One of the best tracks from Bowie's Aladdin Sane is often considered as one of his lost hits. It peaked at Number 3 in the UK music charts and tells the story of a future post apocalyptic world.
Having already recorded Bowie's All the Young Dudes, the track was offered to Mott the Hoople, but lead singer Ian Hunter inexplicably turned it down. Fortunately, Bowie went on to record it himself.
David Bowie: Aladdin Sane
Containing some of Bowie's best material, what rock fan could resist A Lad Insane, or should that read Aladdin Sane? As well as including Drive-In Saturday and The Jean Genie, the album sports a cover of The Rolling Stones' Let's Spend the Night Together. Described as explosive rock, this is a recording that every Bowie fan should have in their collection.
1973: Life On Mars? - From: Hunky Dory
Although Life On Mars? was included on the album Hunky Dory, it wouldn't be until June 1973 that it would be released as a single. Possibly one of Bowie's strangest lyrics, the track soon found itself a Top 3 hit in the Summer of 1973.
1973: Sorrow - From: Pin Ups
Sorrow is a cover of the mid-Sixties song originally recorded successfully by The Merseys in the UK. It was lifted from Bowie's album Pin Ups, which included twelve tracks that are favorites of Bowie from that period.
David Bowie: Pin Ups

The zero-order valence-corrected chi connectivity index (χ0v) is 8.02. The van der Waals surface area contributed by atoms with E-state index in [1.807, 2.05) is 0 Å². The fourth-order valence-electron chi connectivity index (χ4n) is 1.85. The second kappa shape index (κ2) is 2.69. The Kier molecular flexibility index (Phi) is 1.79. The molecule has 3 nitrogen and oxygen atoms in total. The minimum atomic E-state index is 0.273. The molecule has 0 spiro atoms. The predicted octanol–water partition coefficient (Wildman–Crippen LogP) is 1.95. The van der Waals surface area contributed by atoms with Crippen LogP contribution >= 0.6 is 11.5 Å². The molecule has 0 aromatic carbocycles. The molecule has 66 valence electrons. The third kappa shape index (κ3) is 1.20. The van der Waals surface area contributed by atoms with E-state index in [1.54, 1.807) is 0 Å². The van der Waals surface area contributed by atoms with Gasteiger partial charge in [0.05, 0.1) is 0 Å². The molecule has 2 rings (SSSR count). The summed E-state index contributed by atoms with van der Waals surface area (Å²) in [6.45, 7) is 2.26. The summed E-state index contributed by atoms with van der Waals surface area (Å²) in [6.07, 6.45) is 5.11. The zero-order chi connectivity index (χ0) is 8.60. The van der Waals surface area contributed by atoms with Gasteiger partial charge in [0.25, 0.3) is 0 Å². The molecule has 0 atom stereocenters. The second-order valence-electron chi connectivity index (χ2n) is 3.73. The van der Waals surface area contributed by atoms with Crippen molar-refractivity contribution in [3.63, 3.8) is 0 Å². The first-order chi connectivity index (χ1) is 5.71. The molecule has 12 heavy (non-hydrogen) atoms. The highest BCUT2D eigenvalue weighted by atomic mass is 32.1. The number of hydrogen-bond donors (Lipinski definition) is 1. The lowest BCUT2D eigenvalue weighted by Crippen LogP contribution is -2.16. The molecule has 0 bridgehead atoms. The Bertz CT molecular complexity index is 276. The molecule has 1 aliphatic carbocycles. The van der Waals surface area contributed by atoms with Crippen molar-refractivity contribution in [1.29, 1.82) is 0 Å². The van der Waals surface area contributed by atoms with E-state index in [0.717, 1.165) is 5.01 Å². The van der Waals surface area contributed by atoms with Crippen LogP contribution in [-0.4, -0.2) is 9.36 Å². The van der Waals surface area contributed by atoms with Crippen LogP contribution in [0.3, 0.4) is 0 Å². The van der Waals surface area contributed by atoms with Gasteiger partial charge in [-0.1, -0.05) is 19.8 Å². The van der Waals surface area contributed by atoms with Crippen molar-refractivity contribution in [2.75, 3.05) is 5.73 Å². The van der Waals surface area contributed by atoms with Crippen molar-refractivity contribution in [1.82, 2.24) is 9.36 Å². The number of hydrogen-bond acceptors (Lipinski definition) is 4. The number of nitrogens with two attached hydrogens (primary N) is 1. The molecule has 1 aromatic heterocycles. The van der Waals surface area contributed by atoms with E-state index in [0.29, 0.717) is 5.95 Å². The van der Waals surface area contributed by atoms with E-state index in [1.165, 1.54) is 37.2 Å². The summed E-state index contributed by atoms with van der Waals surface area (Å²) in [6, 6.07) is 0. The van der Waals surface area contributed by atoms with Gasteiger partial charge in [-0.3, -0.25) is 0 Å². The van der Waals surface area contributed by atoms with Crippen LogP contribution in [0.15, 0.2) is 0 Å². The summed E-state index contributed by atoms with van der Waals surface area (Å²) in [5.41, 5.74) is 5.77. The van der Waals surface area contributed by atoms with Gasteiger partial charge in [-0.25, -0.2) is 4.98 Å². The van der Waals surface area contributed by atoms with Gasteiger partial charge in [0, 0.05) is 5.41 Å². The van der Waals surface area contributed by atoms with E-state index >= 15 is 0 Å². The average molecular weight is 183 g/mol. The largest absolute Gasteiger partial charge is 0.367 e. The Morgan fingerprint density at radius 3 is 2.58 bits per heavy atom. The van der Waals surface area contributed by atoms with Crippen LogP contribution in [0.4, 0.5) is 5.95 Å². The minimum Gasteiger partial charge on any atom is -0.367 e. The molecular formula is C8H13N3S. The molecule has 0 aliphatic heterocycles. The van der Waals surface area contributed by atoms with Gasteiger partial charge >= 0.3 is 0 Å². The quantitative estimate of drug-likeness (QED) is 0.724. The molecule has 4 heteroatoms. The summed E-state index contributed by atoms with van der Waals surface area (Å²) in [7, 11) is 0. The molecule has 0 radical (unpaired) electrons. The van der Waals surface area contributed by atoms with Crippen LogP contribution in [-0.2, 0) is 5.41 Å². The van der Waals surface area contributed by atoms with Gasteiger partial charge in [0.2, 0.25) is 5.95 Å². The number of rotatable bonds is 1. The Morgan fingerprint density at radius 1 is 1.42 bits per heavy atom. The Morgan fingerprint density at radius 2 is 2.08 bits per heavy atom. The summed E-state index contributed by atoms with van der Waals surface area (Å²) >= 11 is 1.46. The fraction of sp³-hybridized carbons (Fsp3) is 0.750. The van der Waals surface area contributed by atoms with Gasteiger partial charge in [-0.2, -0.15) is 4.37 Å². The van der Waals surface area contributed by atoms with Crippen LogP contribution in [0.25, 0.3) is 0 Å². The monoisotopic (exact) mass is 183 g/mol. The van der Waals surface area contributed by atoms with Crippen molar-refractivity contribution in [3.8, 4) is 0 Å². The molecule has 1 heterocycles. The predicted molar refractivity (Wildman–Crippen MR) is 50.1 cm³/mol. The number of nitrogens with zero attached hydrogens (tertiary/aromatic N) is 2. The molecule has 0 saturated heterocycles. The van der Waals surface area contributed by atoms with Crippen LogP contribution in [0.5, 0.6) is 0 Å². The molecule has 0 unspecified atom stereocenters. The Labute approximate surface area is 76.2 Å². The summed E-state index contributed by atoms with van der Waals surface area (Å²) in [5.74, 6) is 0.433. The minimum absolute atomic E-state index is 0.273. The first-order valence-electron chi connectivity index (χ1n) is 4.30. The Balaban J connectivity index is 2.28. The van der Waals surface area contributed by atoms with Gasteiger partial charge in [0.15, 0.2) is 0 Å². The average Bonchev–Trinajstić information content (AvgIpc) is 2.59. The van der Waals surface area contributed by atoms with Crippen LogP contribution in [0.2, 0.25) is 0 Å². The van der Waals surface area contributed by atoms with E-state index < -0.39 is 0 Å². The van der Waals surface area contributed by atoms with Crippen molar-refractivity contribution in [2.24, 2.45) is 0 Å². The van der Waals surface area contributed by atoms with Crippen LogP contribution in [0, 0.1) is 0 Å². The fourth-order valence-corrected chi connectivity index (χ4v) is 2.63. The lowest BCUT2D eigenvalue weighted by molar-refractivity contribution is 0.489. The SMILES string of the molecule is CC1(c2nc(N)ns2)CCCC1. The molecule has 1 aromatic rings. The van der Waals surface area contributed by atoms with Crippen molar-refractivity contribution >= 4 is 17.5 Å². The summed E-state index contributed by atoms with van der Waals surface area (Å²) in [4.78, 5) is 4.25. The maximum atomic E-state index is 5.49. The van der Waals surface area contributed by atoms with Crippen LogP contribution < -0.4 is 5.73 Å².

A recording containing tracks which are nostalgic covers of many of David Bowie's favorite songs from the 1960s, it includes his hit version of Sorrow, as well as eleven others such as Pink Floyd's See Emily Play, The Who's I Can't Explain, The Yardbirds Shape of Things and Them's Here Come the Night, plus many more.
1974: Rebel Rebel - From: Diamond Dogs
Rebel, Rebel was essentially David Bowie's last glam rock style single before he moved on to dabbling in soul and funk and taking on the Thin White Duke persona.
As with most of Bowie's output at this time, the gender bending lyrics fit in well with the Ziggy Stardust character, as well as the camp nature of the music genre as a whole.
For proof of what got "mother in a whirl", check out the lyrics to Rebel, Rebel.
1974: Diamond Dogs - From: Diamond Dogs
Bowie's last gasp glam rock single, the sound of which was heading closer to what would be happening on the UK music scene within a couple of years: Punk Rock.
The title track from his latest album, it proved to be one of his least successful singles of this period, stalling at Number 21 on the UK music charts.
David Bowie: Diamond Dogs
Bowie's final foray into glam rock was this 1984-inspired release called Diamond Dogs. It includes his most popular single to date Rebel Rebel as well as the hit title track. The second half, in particular, is Bowie's music and songs that were to be used for a theatre production that never came to fruition.
Which of Bowie's glam rock songs here is your favorite?
About This Bowie Fan
With each article, Richard invites you to step into his world of music, television and entertainment. He will introduce you to British Glam Rock, share The 20 Scariest Film Scores Ever? and even give you an up close look at some classic actors such as Christopher Lee as Dracula.
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© 2012 Richard